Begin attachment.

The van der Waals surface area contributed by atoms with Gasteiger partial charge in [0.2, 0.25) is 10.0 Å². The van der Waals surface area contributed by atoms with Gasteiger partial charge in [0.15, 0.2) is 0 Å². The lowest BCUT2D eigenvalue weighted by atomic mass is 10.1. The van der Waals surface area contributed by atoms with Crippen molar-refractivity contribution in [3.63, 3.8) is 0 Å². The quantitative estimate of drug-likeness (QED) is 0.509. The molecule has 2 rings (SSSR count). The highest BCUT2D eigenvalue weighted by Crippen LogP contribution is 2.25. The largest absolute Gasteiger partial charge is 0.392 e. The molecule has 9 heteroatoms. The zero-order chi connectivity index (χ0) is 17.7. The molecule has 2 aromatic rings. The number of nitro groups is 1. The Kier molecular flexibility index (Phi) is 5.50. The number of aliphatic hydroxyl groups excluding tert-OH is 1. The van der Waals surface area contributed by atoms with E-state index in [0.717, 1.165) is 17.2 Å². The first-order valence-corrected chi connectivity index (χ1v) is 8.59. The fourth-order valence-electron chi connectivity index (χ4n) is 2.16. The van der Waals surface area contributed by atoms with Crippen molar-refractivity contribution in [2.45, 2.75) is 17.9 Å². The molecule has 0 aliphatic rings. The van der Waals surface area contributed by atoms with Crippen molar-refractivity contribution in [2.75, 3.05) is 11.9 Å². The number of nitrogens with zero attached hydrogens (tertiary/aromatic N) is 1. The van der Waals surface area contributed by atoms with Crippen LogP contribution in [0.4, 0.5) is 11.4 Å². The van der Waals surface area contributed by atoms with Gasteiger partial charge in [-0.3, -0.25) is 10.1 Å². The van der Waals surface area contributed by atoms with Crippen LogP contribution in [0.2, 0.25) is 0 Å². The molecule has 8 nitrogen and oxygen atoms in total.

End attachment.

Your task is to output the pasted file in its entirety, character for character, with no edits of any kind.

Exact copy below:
The van der Waals surface area contributed by atoms with Gasteiger partial charge in [0.2, 0.25) is 10.0 Å². The van der Waals surface area contributed by atoms with Gasteiger partial charge in [0.15, 0.2) is 0 Å². The lowest BCUT2D eigenvalue weighted by atomic mass is 10.1. The van der Waals surface area contributed by atoms with Crippen molar-refractivity contribution in [3.63, 3.8) is 0 Å². The quantitative estimate of drug-likeness (QED) is 0.509. The molecule has 2 rings (SSSR count). The highest BCUT2D eigenvalue weighted by Crippen LogP contribution is 2.25. The largest absolute Gasteiger partial charge is 0.392 e. The molecule has 9 heteroatoms. The zero-order chi connectivity index (χ0) is 17.7. The molecule has 2 aromatic rings. The number of nitro groups is 1. The Kier molecular flexibility index (Phi) is 5.50. The number of aliphatic hydroxyl groups excluding tert-OH is 1. The van der Waals surface area contributed by atoms with E-state index in [0.717, 1.165) is 17.2 Å². The first-order valence-corrected chi connectivity index (χ1v) is 8.59. The fourth-order valence-electron chi connectivity index (χ4n) is 2.16. The van der Waals surface area contributed by atoms with Crippen molar-refractivity contribution in [2.45, 2.75) is 17.9 Å². The molecule has 0 aliphatic rings. The van der Waals surface area contributed by atoms with Crippen molar-refractivity contribution in [2.75, 3.05) is 11.9 Å². The number of nitrogens with zero attached hydrogens (tertiary/aromatic N) is 1. The van der Waals surface area contributed by atoms with Crippen LogP contribution in [0.4, 0.5) is 11.4 Å². The van der Waals surface area contributed by atoms with Gasteiger partial charge in [-0.3, -0.25) is 10.1 Å². The van der Waals surface area contributed by atoms with Crippen LogP contribution in [0.2, 0.25) is 0 Å². The molecule has 8 nitrogen and oxygen atoms in total.